We were impressed by Gateway’s NX860X notebook back in August 2006, so we decided to order the updated XL version with all the trimmings to see what this gaming laptop can do. Though it’s not as fancy as some notebooks from other integrators, it offers more bang for the buck than any notebook we’ve evaluated.
As many of you might know by now, [H] Consumer doesn’t "review" systems, we evaluate the experiences they facilitate. We order the system the same as you would and evaluate every aspect of the end-user experience. Not only does this give us a better idea of what hardware an end user actually receives, it also allows us to obtain a more accurate picture of just how each company functions and treats its customers. As fast as PC hardware has become over the years, we think giving a personal computer "5 stars" based on how fast it ran a synthetic benchmark is simply irresponsible. We think service, support, and reliability are much more important factors in today's climate than speed. Fast is easily bought, but purchasing and ownership satisfaction can be elusive.
We’ve had quite a history with The Cow Company, having evaluated six of its systems previously. And most of its systems have done rather well in the eyes of [H] Consumer, with no system garnering lower than an “8” verdict. Though Gateway has never totally blown us away with its systems, it’s never let us down to the point where we would not recommend it as a company. Throughout all of its evaluations so far, it’s been amazingly consistent in its ability to provide high-quality systems at an affordable price, with decent-to-excellent tech support.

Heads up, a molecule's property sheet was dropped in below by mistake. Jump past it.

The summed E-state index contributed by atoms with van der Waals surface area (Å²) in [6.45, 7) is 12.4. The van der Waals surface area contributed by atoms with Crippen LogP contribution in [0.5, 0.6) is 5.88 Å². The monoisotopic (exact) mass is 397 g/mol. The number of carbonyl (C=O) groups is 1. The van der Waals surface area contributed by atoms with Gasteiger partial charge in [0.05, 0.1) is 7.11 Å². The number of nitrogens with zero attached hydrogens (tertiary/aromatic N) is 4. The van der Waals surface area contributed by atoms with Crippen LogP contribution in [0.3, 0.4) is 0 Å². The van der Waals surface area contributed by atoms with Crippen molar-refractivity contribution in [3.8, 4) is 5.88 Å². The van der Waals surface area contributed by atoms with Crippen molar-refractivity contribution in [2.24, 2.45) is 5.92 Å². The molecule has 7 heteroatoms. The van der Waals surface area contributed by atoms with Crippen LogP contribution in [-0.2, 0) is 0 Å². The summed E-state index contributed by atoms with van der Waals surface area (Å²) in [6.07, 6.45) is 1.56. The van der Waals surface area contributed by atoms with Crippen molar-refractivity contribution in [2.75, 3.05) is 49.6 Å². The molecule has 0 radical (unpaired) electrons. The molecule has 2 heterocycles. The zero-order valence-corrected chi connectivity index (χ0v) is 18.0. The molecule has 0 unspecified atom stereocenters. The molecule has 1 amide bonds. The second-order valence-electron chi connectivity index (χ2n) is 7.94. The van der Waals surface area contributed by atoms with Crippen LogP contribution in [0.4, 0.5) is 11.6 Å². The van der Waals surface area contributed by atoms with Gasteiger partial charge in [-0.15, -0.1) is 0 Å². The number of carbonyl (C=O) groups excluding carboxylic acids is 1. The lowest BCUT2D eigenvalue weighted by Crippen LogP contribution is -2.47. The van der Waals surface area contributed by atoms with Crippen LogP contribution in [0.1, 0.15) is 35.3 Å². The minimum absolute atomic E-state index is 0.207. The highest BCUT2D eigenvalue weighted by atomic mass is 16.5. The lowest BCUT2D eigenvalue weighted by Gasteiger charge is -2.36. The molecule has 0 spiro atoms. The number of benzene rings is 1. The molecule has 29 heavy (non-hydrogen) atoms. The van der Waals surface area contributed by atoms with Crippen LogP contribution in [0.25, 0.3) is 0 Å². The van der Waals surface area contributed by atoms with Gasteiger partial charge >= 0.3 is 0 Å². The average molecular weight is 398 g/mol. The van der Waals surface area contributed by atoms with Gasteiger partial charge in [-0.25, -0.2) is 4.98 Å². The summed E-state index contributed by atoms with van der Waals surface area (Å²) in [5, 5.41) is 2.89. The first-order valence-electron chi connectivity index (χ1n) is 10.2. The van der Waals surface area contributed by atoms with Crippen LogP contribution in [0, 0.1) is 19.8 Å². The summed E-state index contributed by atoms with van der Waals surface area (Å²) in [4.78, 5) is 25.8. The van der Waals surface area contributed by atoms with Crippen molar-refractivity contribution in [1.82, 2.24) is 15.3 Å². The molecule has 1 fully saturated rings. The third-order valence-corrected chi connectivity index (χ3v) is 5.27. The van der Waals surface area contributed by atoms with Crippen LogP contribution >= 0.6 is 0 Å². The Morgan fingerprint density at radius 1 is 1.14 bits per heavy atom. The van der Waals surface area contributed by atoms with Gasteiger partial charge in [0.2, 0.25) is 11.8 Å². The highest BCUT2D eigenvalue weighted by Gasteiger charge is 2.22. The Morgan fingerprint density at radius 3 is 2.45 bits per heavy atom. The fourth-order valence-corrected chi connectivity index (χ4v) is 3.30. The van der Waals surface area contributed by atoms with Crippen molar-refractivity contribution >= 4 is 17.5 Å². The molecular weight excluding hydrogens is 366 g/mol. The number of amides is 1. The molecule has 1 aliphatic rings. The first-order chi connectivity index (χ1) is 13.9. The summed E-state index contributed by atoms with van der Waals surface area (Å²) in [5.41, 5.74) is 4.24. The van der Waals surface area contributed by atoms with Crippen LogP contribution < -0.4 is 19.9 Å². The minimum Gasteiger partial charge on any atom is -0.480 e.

In fact, Gateway has been so consistent that we recently named it Best Tier One Integrator in our first annual Best of the Best awards article.
We recently looked at Gateway’s Core 2 Duo-based gaming machine, the FX510XG, which performed well, but we were let down by the company’s lackluster tech support. Its midrange DX310X also handled itself quite well given its ho-hum specifications and was a great all-around experience. We were also impressed with its desktop replacement notebook, the NX860X, which is the predecessor to the notebook we’re evaluating this time around.
The main differences between the NX860X and the “XL” version are that the XL has a Core 2 Duo compared to the Core Duo in the NX860X, and the XL’s extra gigabyte of memory for 2GB total. The XL also has a higher-resolution display and a faster GPU with the 7900 GS compared to the 7600 GS in our previous system.
This is a desktop replacement notebook, and as such it is loaded to the gills with high-performance hardware. Its primary selling point is its huge 17” display, which is quite large for a notebook. It sports a widescreen 16:10 aspect ratio and should be awesome for movies and general use.
The large display should also help in gaming performance, along with the NVIDIA GeForce 7900 GS video card. Though it’s not a top-of-the-line configuration in terms of gaming power, we expect the XL to be capable of handling all of the games in our testing queue. However, we know going in that there’s no way the 7900 GS card is going to be able to run most of our games at the native resolution of 1920x1200. Hopefully, notching down the resolution won’t affect the image quality.
Since it’s a desktop replacement notebook, and not a thin-and-light or semi-portable device, we’ll be looking at battery life, heat output, and overall performance. Since this notebook costs the same price as a lot of desktops on the market and sports a Core 2 Duo processor, it should offer comparable performance to a desktop PC.
We also get to make an interesting comparison with this article, as our recent Dell XPS 1710 carried essentially the exact same hardware profile. The price spread between the two machines is close to $1,000, so we’re interested to see what one offers over the other.